Afghanistan Downgraded For Not Meeting Minimum Standards For Eliminating Human Trafficking

Afghanistan Downgraded For Not Meeting Minimum Standards For Eliminating Human Trafficking

Reporterly

Reporterly Reporterly

30 Jul 2020

In the latest Trafficking in Persons (TIP) report published by the U.S. Department of State, the government of Afghanistan was downgraded for not meeting the minimum standards for elimination of human trafficking.

It notes: “The Government of Afghanistan does not fully meet the minimum standards for the elimination of trafficking and is not making significant efforts to do so; therefore Afghanistan was downgraded to Tier 3.”

The tiers are divided into Tier-1, Tier-2, Tier 2 Watchlist and Tier -3.

Countries whose governments fully meet the Trafficking Victims Protection Act (TVPA) minimum standards are categorised in the top Tier-1. Countries who do not meet the minimum TVPA standards but are making efforts, are Tier-2, while those in Tier-3 are the worst off.

On the release of the report, U.S. Secretary of State Mike Pompeo said, “There are 25 million adults and children suffering from labour and sex trafficking worldwide. The desecration of the inherent value and immeasurable worth of human beings and for each of us human beings in the face of God makes human trafficking a truly wicked act.”

Despite the “lack of significant efforts,” the Afghan government took some steps to address trafficking, including continuing to identify trafficking victims, prosecuting and convicting some traffickers, including two for bacha bazi and kidnapping, and conducting four trainings for provincial antitrafficking officers.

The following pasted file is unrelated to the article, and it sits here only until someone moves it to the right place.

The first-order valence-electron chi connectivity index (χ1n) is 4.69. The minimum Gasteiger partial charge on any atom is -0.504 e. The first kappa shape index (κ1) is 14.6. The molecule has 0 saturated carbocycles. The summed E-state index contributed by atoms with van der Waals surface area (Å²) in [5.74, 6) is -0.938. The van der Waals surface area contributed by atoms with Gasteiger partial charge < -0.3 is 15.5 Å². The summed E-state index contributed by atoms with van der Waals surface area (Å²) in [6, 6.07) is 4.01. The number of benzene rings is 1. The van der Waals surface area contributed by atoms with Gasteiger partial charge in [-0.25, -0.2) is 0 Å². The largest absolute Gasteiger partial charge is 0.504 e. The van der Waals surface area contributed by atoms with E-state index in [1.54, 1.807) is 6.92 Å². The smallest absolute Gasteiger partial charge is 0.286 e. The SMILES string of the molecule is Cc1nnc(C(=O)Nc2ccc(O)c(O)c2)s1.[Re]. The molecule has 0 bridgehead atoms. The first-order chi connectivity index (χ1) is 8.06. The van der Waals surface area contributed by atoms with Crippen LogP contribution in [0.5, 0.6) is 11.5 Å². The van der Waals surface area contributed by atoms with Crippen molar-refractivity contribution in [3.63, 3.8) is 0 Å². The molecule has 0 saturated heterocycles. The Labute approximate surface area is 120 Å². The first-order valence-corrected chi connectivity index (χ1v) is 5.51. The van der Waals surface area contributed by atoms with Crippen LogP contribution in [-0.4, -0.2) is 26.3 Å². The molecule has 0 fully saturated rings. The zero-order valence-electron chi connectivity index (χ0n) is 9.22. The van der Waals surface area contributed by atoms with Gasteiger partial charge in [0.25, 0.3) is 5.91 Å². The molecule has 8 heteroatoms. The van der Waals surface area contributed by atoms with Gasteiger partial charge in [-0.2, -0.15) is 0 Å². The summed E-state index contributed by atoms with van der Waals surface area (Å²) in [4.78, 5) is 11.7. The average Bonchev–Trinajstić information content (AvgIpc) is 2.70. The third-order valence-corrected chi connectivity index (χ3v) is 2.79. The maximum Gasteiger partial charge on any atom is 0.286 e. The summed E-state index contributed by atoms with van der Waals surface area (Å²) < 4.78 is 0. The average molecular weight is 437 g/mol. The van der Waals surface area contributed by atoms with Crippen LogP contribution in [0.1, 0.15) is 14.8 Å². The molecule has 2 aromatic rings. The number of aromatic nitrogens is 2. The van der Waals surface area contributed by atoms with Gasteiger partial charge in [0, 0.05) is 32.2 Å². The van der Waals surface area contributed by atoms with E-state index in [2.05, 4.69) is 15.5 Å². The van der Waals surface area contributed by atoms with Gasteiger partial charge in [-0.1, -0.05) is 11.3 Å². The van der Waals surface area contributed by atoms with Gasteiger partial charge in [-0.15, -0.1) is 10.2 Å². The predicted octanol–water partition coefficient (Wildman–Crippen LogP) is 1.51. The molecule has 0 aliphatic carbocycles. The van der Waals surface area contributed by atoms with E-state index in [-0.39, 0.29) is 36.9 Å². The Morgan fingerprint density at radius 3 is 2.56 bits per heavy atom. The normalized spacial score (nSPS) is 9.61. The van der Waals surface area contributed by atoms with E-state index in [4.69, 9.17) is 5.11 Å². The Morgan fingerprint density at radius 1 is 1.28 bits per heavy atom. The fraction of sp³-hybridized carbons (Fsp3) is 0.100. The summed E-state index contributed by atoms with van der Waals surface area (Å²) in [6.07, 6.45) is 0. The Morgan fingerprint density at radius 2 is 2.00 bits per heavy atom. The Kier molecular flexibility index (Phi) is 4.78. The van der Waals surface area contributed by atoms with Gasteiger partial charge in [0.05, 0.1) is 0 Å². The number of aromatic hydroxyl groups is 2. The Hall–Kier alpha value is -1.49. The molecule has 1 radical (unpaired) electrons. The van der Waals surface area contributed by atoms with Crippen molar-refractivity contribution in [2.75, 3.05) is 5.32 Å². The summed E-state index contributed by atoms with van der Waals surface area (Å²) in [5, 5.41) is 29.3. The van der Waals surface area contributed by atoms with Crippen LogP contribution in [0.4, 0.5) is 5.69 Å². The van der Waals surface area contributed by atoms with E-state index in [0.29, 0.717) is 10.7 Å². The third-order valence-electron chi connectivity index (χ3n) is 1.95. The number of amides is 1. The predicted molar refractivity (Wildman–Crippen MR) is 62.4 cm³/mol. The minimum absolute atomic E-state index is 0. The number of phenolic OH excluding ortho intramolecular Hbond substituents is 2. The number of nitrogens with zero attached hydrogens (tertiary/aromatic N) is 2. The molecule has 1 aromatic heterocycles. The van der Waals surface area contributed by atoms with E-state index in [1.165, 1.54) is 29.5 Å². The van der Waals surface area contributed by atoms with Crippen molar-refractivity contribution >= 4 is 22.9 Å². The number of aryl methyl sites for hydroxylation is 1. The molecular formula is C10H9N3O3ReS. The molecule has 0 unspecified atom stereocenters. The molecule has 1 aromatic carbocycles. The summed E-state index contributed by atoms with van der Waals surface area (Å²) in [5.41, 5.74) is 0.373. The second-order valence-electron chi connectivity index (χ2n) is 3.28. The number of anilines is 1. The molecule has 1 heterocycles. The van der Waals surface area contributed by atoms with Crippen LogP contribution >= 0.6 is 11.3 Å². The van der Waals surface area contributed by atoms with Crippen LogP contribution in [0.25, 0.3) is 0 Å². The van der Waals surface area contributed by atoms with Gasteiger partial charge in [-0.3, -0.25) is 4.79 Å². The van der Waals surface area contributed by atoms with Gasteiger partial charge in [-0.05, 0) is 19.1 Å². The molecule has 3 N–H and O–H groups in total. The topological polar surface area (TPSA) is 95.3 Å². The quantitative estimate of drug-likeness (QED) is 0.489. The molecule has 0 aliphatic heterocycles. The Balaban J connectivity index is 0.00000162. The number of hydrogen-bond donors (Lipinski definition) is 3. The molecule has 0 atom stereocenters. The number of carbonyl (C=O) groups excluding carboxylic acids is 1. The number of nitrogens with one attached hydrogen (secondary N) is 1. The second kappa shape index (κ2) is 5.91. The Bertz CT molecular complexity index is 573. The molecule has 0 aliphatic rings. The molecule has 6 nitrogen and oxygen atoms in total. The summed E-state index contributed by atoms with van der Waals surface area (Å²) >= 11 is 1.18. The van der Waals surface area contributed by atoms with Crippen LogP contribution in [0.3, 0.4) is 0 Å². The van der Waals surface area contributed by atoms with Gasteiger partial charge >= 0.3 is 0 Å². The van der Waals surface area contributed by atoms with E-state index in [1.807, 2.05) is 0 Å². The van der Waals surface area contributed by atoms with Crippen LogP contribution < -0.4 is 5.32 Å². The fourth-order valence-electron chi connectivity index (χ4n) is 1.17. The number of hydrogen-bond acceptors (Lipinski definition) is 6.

The government also increased the number of Child Protection Units (CPUs) at Afghan National Police (ANP) recruitment centres, which prevented the recruitment of 357 child soldiers.

The government’s “several broad child protection efforts” included authorizing formation of a National Child Protection Committee to address bacha bazi and hiring additional social workers.

In response to allegations of the sexual abuse and sex trafficking of 165 boys in Logar, an Attorney General’s office (AGO) investigation was able to identify 20 perpetrators, which led to some arrests and convictions.

However, the report notes, “there was a government policy or pattern of sexual slavery in government compounds (bacha bazi) and recruitment and use of child soldiers.”

The report adds that despite local officials’ widespread acknowledgement of officials recruiting children, something that has been categorically denied by the government, there have been no prosecutions against a police officer for the crime.

“The government’s lack of resources and lack of political will to hold perpetrators accountable diminished enforcement of anti-trafficking laws. The judiciary remained underfunded, understaffed, undertrained, and in some cases ineffective, and judicial officials were often intimidated by perpetrators or corrupt,” the report notes.

It also said that inadequate victim protection measures mean that authorities mistreat, arrest, detain and penalize trafficking victims.

Under Tier 3 restrictions, which Afghanistan falls under, the U.S. shall not “provide non-humanitarian, nontrade-related foreign assistance” to the country, according to the TVPA.

The President of the U.S. has the final authority on deciding whether and to what extent they will impose foreign assistance restrictions on Tier 3 governments, and may decide to waive restrictions for one or more projects, programmes or activities.

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